E: What it also means is that if we're going to have more missions like the DART mission, if you guys remember from last year in which we did crash a probe into an asteroid to change its direction, and that was a rubble pile asteroid as well, and it was successful and it did deflect it.
E: It means that you have to have a lot of time.
E: You have to be able to see these things coming with a lot of time to spare so that you can prepare and launch the probe with enough time to make that change.
E: There's still not a good solution for the ones that get discovered or are going to come up on us very quickly that we can't plan for these kinds of abatement systems, I guess is what you would call it, or deflection systems.
E: So yeah, something scientists uncovered and reported on from looking at those dust particles that they collected 10, 12 years ago.
S: Yeah, cool.
S: I mean, yeah, it would absolutely be much more difficult if we had a rubble pile heading for the Earth than a monolithic asteroid because you hit it with stuff and nothing happens.
S: It would be harder to move.
E: It would be harder.
E: Gravity tractor method.
E: Yeah, you can't get the kinetic energy needed.
E: They said perhaps a possible solution would be a nuclear explosion in space because that would create apparently enough kinetic energy that you could significantly move a large rubble pile asteroid away in a relatively short amount of time, but then you get into a whole discussion about what are the pros and cons of launching nuclear devices into space to deal with the asteroids.
S: But that may have to be considered.
S: Refer back to that discussion we just had on the precautionary principle.
S: If we're going to be hit by an asteroid, I'll risk the nuclear explosion in space.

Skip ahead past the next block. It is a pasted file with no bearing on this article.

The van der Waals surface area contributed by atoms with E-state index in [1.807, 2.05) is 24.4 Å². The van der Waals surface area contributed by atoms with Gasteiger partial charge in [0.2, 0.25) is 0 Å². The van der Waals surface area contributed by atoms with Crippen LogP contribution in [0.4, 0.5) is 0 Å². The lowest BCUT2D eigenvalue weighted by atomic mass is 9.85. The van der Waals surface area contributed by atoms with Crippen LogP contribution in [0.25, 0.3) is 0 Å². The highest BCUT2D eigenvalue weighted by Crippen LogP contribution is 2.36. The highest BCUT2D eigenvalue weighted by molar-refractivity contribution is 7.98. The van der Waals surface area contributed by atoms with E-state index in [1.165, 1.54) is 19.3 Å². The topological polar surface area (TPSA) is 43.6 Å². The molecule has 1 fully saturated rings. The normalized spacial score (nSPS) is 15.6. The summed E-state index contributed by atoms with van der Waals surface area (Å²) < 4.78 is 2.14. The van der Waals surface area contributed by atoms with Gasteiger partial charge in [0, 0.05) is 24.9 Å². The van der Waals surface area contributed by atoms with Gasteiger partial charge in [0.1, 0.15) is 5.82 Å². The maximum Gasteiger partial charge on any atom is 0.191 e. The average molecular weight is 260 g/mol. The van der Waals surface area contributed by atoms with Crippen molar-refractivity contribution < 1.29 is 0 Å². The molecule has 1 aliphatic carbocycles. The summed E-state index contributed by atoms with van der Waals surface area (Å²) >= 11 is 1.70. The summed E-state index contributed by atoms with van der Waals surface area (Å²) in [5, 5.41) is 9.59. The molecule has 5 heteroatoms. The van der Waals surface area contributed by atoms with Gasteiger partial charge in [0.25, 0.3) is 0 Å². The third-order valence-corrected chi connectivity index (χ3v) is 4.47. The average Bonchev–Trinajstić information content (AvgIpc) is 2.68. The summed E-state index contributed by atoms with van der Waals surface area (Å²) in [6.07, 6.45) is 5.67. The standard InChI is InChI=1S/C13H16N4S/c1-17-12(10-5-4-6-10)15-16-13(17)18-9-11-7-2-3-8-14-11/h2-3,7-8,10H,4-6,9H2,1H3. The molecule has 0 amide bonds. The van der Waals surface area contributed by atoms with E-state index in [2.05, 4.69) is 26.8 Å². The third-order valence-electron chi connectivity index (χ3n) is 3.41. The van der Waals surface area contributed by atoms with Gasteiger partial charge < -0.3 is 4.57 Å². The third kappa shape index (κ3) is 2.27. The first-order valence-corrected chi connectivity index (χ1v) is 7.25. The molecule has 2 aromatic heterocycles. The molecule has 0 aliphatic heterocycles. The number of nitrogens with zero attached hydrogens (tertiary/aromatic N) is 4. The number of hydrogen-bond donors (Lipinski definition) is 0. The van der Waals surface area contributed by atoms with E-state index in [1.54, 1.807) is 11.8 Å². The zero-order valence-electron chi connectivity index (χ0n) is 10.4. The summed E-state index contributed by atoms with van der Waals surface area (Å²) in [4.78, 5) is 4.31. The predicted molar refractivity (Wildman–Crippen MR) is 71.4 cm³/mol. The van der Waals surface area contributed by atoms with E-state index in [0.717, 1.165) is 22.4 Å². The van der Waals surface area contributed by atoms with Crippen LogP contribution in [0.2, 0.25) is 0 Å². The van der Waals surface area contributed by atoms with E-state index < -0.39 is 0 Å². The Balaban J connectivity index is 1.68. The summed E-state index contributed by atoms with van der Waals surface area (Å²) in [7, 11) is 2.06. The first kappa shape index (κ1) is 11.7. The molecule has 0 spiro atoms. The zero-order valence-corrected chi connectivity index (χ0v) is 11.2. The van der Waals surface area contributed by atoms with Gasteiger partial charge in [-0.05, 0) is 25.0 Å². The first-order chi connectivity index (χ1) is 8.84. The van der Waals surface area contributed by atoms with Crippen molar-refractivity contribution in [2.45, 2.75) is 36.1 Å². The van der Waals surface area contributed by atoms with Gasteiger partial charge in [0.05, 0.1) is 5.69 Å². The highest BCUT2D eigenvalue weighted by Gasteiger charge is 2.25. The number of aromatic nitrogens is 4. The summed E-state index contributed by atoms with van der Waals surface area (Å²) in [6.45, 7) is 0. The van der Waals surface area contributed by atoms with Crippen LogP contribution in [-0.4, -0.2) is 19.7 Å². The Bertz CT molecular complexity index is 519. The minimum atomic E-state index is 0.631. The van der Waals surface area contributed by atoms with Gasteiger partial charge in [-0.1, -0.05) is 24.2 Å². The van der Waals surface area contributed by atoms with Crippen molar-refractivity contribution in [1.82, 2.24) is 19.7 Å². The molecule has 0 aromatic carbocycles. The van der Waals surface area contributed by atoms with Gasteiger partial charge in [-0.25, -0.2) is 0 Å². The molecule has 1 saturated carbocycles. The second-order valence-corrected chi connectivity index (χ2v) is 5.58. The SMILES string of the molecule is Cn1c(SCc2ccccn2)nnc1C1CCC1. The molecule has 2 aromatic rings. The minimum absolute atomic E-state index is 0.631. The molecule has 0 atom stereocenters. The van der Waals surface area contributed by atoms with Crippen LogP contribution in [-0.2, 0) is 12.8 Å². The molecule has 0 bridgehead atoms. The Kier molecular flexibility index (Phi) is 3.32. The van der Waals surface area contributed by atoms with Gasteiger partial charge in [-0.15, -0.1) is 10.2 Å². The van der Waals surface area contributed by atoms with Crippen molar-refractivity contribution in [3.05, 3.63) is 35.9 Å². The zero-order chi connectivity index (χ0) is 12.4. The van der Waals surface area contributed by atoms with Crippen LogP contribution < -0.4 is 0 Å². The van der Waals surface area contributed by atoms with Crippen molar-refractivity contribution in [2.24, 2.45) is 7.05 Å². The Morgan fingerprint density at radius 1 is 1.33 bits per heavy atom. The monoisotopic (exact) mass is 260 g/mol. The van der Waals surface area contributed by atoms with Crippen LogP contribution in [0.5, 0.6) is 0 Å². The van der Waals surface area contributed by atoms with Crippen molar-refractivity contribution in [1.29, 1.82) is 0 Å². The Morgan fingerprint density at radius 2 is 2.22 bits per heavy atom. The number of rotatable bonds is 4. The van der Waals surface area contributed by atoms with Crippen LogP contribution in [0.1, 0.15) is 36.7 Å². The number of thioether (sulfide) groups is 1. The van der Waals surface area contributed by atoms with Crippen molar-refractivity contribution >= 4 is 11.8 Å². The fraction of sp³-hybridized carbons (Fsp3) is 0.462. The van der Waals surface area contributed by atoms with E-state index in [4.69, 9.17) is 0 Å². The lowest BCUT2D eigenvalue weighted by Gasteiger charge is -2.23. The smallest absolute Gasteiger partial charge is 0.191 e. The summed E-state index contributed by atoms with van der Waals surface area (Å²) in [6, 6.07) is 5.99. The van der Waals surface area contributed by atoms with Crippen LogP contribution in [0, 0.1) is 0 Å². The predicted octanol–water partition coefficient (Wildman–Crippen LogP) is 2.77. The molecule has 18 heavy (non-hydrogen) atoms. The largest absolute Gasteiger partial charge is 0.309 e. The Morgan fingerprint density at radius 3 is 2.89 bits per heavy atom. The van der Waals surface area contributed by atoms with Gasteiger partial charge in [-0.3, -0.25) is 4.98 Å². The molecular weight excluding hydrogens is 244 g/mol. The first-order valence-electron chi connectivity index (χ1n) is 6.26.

E: Yeah, yeah, I suppose you would because what do you have to lose at that point?
B: What's the alternative?
B: I think it might be rare for a nuke to help with a rubble pile though.
B: I've heard some talks of the pile just kind of like exploding a bit and then recoalescing because of gravity.
B: I think the gravity tractor method might be the best, but you need to identify it within – it could be years or even decades before it's going to happen to have – to really increase your chances of being successful because it takes a while.
C: But even if it recoalesces, does that really matter if it gets knocked off course?
S: But the question is would it?
S: Would it get knocked off course or would all the energy go just to move it apart and have it come back in?
S: It doesn't actually.
C: And stay completely perfectly on trajectory?
S: Well, just that a lot of that energy is going to get absorbed by just temporarily moving
S: it away rather than pushing the whole thing. I don't know a lot about physics or calculus, but I thought it didn't – you don't need
C: to make that big of a change when something is that far away. If it's that far away, that's the point.
B: That's the key.
B: It's distance.
B: It's dependent on distance.
B: It comes down to distance.
B: If it's five months away, it might be like, nothing you can do.
B: Yeah, nothing will happen.
B: And that's just all – it's all about early detection, early detection.
B: That's the key.
E: Hey, look.
E: Just don't look up.
E: That's all I have.
S: Yeah, yeah, yeah.
S: All right.
Traumatic Brain Injury ()
S: Cara, give us an update on traumatic brain injury.